4. The deep and unique insight of the ashrams and their model for the church—as the corporate life of continuing fellowship that is also connected through the everyday life of a person—should be a challenging method and model for our day.
5. The social involvement and service of the church in the pains and sufferings of the common people of our society and presenting a Christ who emancipates people and brings newness of life and meaning is unassailable, without parallel in its entirety.
This unique approach of Jones is relevant and applicable today more than any other time in the past, particularly when interreligious dialogues are happening at greater frequencies the world over. Particularly in the present situation of increasing religious intolerance, Jones’s efforts can be replicated effectively by the Church for her mission in the world. In doing so, however, let us not forget the necessity of projecting a contextually appropriate figure of Christ, for the person of Christ alone can make the difference.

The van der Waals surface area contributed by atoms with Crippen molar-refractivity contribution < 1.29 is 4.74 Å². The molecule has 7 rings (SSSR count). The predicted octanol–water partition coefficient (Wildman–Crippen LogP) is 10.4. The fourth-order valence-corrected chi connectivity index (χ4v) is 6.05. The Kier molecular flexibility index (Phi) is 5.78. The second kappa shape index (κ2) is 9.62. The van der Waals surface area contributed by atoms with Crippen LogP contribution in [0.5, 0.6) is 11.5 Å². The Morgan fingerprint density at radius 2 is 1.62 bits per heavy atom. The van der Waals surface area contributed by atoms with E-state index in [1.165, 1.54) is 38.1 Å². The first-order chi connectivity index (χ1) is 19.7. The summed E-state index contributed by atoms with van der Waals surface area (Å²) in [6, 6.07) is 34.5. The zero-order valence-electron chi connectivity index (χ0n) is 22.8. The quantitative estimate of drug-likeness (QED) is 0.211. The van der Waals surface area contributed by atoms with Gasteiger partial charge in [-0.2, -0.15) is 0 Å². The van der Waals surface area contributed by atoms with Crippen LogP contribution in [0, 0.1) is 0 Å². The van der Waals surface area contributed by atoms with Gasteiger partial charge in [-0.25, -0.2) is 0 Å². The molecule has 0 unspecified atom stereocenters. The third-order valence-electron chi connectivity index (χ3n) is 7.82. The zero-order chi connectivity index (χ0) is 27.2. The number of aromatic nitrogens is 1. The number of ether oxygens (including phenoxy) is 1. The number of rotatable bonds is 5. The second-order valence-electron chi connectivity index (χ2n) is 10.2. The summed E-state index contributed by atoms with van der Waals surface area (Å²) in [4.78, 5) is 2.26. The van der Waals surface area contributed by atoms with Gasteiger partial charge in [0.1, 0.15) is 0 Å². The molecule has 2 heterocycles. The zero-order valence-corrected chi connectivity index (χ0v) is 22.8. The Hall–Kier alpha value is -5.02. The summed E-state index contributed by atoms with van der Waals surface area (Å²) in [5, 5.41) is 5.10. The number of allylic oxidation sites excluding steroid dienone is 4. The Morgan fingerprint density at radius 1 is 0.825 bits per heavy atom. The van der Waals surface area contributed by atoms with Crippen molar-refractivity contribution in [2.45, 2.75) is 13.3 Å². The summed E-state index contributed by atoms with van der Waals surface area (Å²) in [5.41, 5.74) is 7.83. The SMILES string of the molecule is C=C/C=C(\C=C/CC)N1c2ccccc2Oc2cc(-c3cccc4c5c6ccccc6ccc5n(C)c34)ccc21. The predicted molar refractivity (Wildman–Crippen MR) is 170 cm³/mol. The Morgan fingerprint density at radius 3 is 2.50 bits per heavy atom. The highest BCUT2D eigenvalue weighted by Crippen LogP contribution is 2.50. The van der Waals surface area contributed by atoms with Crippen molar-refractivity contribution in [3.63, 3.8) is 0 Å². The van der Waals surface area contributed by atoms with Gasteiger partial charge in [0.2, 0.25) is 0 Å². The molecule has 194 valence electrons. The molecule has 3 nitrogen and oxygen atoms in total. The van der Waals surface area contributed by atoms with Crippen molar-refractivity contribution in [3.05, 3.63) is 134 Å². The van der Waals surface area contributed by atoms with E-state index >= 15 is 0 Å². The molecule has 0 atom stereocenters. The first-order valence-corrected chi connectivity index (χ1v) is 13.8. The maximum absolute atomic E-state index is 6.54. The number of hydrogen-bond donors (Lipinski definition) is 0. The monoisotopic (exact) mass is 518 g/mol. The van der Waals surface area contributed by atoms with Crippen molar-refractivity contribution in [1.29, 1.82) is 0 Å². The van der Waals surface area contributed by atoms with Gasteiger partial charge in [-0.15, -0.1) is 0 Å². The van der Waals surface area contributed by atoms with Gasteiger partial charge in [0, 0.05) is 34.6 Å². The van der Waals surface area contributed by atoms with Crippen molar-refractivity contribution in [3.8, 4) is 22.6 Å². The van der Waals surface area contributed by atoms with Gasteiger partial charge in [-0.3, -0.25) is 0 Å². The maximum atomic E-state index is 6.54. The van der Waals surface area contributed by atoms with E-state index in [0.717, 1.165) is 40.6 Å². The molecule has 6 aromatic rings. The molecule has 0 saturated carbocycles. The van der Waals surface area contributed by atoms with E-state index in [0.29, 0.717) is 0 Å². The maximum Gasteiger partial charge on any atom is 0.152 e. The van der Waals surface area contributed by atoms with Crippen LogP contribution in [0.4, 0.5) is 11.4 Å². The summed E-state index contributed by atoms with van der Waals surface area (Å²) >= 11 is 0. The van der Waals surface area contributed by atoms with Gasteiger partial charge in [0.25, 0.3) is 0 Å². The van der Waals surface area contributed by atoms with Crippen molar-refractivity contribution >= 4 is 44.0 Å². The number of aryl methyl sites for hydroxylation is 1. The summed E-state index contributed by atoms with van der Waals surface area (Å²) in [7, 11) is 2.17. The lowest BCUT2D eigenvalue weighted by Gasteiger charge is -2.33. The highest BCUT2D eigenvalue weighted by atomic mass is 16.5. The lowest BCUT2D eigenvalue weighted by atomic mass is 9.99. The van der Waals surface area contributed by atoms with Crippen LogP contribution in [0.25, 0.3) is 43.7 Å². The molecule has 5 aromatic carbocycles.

1Stephen Neill, Salvation Tomorrow (London: Lutterworth Press, 1976), 26.
3Matthew Philip, The Unique Christ: Dialogue in Missions (Bangalore: Centre for Contemporary Christianity, 2006), 32.
4E. Stanley Jones, Along the Indian Road (London: Hodder and Stoughon, 1939), 104.
5E. Stanley Jones, The Christ at the Round Table (New York: Grosset and Dunlap, 1928), 67.
6Jones, Indian Road, 12.
7Jones, Ascents, 236.
8Jones, Round Table, 9, 10; Philip, Unique Christ, 62–63. He explains on pp. 21–22 about the experiences of the people of other faiths. Look into the book by Jose Kuttianimattathil, SDB, Practice and Theology of Interrelations Dialogue (Bangalore: Kristu Jyoti Publications, 1998), 57.
9Jones, Ascents, 238.
10Jones, Round Table, 48.
13Jones, Ascents, 226.
14Ibid., 232, 233.
15Jones, Round Table, 54.